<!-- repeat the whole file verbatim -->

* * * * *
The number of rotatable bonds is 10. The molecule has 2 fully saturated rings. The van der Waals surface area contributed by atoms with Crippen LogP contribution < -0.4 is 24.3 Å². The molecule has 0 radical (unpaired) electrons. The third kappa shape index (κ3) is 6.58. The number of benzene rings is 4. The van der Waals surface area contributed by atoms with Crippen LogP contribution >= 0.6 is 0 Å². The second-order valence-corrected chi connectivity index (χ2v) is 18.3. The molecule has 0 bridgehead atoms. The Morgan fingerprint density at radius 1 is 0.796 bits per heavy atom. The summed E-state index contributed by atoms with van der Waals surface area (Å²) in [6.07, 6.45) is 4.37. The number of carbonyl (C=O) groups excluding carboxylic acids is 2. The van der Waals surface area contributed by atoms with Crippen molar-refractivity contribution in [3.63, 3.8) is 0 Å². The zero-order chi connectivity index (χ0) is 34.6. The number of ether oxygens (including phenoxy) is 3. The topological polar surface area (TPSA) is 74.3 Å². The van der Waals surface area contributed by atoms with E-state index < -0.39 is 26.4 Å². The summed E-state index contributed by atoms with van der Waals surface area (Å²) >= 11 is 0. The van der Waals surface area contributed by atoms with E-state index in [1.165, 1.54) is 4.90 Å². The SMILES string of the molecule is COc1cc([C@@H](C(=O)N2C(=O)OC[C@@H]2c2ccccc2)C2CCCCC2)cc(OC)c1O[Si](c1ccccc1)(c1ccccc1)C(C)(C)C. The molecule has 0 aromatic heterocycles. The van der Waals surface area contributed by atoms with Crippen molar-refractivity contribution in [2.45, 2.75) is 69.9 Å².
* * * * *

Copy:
The number of rotatable bonds is 10. The molecule has 2 fully saturated rings. The van der Waals surface area contributed by atoms with Crippen LogP contribution < -0.4 is 24.3 Å². The molecule has 0 radical (unpaired) electrons. The third kappa shape index (κ3) is 6.58. The number of benzene rings is 4. The van der Waals surface area contributed by atoms with Crippen LogP contribution >= 0.6 is 0 Å². The second-order valence-corrected chi connectivity index (χ2v) is 18.3. The molecule has 0 bridgehead atoms. The Morgan fingerprint density at radius 1 is 0.796 bits per heavy atom. The summed E-state index contributed by atoms with van der Waals surface area (Å²) in [6.07, 6.45) is 4.37. The number of carbonyl (C=O) groups excluding carboxylic acids is 2. The van der Waals surface area contributed by atoms with Crippen molar-refractivity contribution in [3.63, 3.8) is 0 Å². The zero-order chi connectivity index (χ0) is 34.6. The number of ether oxygens (including phenoxy) is 3. The topological polar surface area (TPSA) is 74.3 Å². The van der Waals surface area contributed by atoms with E-state index < -0.39 is 26.4 Å². The summed E-state index contributed by atoms with van der Waals surface area (Å²) >= 11 is 0. The van der Waals surface area contributed by atoms with E-state index in [1.165, 1.54) is 4.90 Å². The SMILES string of the molecule is COc1cc([C@@H](C(=O)N2C(=O)OC[C@@H]2c2ccccc2)C2CCCCC2)cc(OC)c1O[Si](c1ccccc1)(c1ccccc1)C(C)(C)C. The molecule has 0 aromatic heterocycles. The van der Waals surface area contributed by atoms with Crippen molar-refractivity contribution in [2.45, 2.75) is 69.9 Å².